Who Are The Tribe That Killed An American Missionary?

Saul Bowman
November 26, 2018

Veteran anthropologist TN Pandit, who visited North Sentinel 50 years ago, believes there should be no rush to make contact with the Sentinelese. Chau's letters recall that on first contact, "two armed Sentinelese came rushing out yelling".

A team from the USA consulate in Chennai has landed in Port Blair and is talking to authorities there on how to retrieve the body of John Allen Chau - who was allegedly killed by an isolated tribe in the Andamans - a task that has never been achieved before.

John Allen Chau, the American who was killed by an endangered tribe in Andaman's North Sentinel Islands, was described by western media reports as a Christian missionary who "loved to explore", but questions are now being raised over his visit to the remote island.

The commission said it had advised the government to be "ultra-sensitive to the vulnerability of the Particularly Vulnerable Tribes Groups (PVTGs) of the Andaman and Nicobar Islands".

The family of a United States man reportedly killed by arrows fired by members of an endangered tribe in India's Andaman and Nicobar islands has said they forgive those who killed him.

"In the morning of November 17, they saw a dead person being buried at the shore which from the silhouette of the body, clothing and circumstances appeared to be the body of Chau", the release said clearly defining the circumstances leading to Chau's death, nearly five days after the incident.

After the fishermen realised Chau had been killed, they left for Port Blair, the capital of the Andaman and Nicobar Islands, where they broke the news to Chau's friend, who in turn notified his family, Pathak said.

"It was a case of misdirected adventure", he added. "He invited that aggression".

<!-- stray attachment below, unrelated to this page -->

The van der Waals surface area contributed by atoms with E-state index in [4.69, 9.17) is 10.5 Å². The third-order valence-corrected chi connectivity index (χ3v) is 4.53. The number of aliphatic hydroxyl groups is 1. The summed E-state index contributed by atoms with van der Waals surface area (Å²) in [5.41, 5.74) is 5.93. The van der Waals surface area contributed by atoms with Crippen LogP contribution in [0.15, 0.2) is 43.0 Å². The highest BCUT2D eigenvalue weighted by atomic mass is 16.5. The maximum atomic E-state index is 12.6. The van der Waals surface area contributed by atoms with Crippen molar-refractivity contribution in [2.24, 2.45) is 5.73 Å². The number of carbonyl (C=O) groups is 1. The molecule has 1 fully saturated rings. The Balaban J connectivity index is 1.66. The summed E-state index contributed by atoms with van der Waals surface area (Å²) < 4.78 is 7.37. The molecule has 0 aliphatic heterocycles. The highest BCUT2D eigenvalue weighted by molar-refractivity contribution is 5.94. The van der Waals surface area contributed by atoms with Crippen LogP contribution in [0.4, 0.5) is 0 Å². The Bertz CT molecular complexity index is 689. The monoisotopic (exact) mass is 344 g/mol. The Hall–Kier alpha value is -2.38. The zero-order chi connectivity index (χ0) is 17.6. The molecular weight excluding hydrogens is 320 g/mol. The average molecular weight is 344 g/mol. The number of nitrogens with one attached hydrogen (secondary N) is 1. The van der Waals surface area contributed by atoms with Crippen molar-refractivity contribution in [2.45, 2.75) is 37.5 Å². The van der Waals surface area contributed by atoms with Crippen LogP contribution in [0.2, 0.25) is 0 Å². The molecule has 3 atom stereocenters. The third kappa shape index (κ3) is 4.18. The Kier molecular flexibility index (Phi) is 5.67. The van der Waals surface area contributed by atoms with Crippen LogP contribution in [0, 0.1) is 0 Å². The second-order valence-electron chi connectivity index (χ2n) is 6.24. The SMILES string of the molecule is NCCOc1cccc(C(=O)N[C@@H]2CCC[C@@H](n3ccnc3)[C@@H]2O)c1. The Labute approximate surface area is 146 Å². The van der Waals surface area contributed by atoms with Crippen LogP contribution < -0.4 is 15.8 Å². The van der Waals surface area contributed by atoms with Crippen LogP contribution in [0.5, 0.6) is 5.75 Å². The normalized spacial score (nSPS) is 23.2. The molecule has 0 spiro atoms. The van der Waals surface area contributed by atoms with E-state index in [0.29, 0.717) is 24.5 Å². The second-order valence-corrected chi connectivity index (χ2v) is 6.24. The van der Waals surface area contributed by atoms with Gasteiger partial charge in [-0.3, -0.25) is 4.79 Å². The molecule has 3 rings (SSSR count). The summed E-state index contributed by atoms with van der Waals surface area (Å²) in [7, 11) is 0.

They said "words can not express" the sadness they are experiencing, adding: "We forgive those reportedly responsible for his death".

On his first day on the island, Chau interacted with some tribesmen until they grew angry and shot an arrow at him.

The fishermen stayed back but Chau ventured on to the island. Alongside pictures taken in the jungle, he wrote: 'Adventure awaits. He returned to North Sentinel the next day, November 16.

Police officer Vijay Singh says seven fishermen have been arrested for facilitating the American's visit to North Sentinel Island, where the killing apparently occurred.

"He was attacked by arrows but he continued walking".

"He was a beloved son, brother, uncle and best friend to us".

Chau hired a fishing dinghy and, aided by the fishermen, reached the vicinity of the island on November 16, before transferring to a canoe, the official said. North Sentinel is part of the Andaman Islands and sits at the intersection of the Bay of Bengal and Andaman Sea.

Chau had offered local fishermen money to take him to the island, the source said.

Police surveyed the island by air on November 20, and a team of police and forest department officials used a coast guard boat to travel there on November 21. Another trip was planned Thursday.

"If he was taking a risk, he was very aware of it", Prince said.

The tribe is known to be hostile to outsiders, having reportedly killed two fishermen whose boat drifted onto the island in 2006, and to have thrown spears at a helicopter checking for damage after the 2004 Indian Ocean tsunami.

India recently changed some of its rules on visiting isolated regions in the Andamans.

Stephen Corry, director of Survival International, which campaigns on behalf of indigenous people, said people like the Sentinelese were put in danger by anyone who visits them from the outside world. Mr Chau had written, the source said.

An American missionary trying to meet and convert one of the most isolated hunter-and-gatherer tribes in the world offered them fish and other small gifts before the tribesmen killed him and buried his body on the beach, journals and emails show.

Mr Chau was a volunteer at a soccer development and social leadership program that Mr Prince founded, Ubuntu Football Academy.

"Don't blame them or God if I am killed", he wrote.

Another said Chau was "doing this to establish the kingdom of Jesus on the island".

Chau graduated from Oral Roberts University, where he got involved with Covenant Journey, the Christian ministry that takes college students on immersion trips to Israel, according to Staver, who is the group's chairman.

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